The other day when Meenakshiamma was the focus of our discussion, one thing that stood out was the traditional Indian garment – the saree.
Who is Meenakshiamma you ask? Well, she is the oldest woman Kalaripayattu practising trainer in Kerala. Kalaripayattu is an ancient combat form of this state, in the southernmost part of the country, that came into existence in 11th century, when the Tamil kingdoms of Cheras and Cholas were at war with each other. This North-Kerala style of fighting involves the skill of jumping, twirling in the air, crouching, with the use of weapons like Otta (sword), Sharira Vadi (long wooden pole), Urmi (long strips of steel ribbons) etc. that we might have seen in Chinese based martial arts movies and presumed that they might have originated from that country.
Incidentally Kalaripattu is by itself an original form that is not influenced but could have parallels. It is mentioned in Tamil Sangam literature (300 BCE to 300 CE), and was taught to warriors as a combat form to fight battles. It was practiced only by men in the north and central part of Kerala, and the southern part of Tamil Nadu.
Despite being full of fighting moves, Kalari leaps and jumps are so graceful and fluid that they remind one of the traditional Kerala dance forms. This fact has made many a dance include some of the Kalari moves in their repertoire.
A glimpse of Meenakshiamma’s training
60 kms away from Kozhikode city in Kerala, at Kadathanad Kalari Sangh in Vadakara, a place known for its rich heritage of Kalaripayattu, Meenakshiamma, at 73, becomes the oldest practicing trainer of this fighting art form. Meenakshiamma says,” In today’s times’ women cannot walk outside freely. They should train themselves in Kalaripayattu. Unlike before, there are so many elderly women and young girls who are coming forward to get trained.”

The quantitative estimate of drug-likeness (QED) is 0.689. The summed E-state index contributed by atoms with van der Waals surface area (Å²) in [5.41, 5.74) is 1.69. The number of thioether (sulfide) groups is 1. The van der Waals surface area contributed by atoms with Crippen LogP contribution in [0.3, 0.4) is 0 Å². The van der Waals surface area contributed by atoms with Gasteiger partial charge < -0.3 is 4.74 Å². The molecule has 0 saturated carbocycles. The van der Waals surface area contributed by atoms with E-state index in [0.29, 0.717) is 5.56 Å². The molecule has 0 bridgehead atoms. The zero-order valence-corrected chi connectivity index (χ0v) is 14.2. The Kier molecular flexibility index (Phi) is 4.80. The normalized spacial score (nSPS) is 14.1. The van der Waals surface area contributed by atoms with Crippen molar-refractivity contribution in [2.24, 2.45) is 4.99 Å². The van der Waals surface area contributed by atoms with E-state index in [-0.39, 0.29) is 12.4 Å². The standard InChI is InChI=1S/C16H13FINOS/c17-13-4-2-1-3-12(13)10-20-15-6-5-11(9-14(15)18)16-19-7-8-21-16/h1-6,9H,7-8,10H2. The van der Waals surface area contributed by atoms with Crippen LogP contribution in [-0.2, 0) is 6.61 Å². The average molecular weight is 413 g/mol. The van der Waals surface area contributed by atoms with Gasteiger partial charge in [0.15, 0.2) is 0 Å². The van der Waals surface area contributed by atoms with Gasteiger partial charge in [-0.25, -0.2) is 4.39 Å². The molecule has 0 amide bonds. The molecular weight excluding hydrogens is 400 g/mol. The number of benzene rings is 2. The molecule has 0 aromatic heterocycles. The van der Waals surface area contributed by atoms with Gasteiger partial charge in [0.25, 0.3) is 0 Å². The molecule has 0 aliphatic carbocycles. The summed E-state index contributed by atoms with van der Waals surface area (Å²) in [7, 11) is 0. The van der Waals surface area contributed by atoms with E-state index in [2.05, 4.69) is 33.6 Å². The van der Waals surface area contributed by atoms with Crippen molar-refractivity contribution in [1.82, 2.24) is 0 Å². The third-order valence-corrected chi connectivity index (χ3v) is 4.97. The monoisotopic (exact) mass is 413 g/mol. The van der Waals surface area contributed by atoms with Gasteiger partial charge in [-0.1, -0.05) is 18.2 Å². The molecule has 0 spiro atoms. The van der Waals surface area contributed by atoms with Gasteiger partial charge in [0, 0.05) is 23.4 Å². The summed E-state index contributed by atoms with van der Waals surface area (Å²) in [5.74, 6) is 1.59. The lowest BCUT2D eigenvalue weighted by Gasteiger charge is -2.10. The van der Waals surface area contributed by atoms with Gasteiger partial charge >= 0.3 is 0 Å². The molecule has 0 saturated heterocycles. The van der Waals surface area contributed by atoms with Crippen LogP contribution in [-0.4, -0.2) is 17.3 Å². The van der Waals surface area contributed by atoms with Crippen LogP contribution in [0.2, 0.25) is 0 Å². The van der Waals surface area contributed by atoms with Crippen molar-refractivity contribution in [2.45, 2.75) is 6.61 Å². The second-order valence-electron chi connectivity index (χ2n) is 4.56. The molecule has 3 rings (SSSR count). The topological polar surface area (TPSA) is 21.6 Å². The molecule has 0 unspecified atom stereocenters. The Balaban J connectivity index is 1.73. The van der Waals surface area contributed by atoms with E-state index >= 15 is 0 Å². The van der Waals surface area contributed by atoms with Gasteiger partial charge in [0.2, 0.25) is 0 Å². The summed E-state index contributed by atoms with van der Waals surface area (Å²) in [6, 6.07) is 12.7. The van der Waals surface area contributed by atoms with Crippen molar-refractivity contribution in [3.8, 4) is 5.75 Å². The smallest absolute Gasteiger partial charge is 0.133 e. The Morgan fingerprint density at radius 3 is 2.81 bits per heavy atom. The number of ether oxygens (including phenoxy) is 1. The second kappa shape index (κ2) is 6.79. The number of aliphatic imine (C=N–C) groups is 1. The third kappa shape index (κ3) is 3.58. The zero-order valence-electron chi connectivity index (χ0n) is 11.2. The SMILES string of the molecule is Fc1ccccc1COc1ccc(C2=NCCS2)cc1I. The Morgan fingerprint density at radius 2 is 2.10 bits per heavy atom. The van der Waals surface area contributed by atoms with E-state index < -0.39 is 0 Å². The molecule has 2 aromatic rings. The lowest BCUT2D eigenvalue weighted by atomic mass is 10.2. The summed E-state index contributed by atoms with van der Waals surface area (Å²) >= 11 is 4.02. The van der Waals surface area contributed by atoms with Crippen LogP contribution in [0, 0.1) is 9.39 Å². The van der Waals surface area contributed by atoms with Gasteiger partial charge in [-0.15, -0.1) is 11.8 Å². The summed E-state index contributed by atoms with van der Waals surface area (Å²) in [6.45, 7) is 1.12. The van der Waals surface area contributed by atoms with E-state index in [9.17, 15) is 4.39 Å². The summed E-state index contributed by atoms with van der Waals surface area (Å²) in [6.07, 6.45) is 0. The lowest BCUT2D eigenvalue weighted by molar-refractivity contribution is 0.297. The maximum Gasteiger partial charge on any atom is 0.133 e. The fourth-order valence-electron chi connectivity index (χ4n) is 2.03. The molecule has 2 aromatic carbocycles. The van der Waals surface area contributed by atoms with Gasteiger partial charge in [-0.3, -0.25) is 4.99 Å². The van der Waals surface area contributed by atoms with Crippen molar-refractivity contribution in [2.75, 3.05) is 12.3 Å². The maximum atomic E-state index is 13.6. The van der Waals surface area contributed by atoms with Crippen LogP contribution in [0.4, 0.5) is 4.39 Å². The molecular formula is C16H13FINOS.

It all started when her father had taken her and her sister to a local kalari. Observing her avid interest, she was enrolled to learn and train under Raghavan Master. “There were only a handful of girls in our class. But my father wasn’t bothered. He was determined we learn Kalaripayattu,” she says. Meenakshi turned out to be naturally gifted, and her father encouraged her to continue training even past puberty, when girls normally stopped.
“My father motivated me and I continuously practised till I was 17. I got married to my guru and took a short break. But after that break, I have never stopped my practice and training,” She started her journey in martial arts at the age of seven.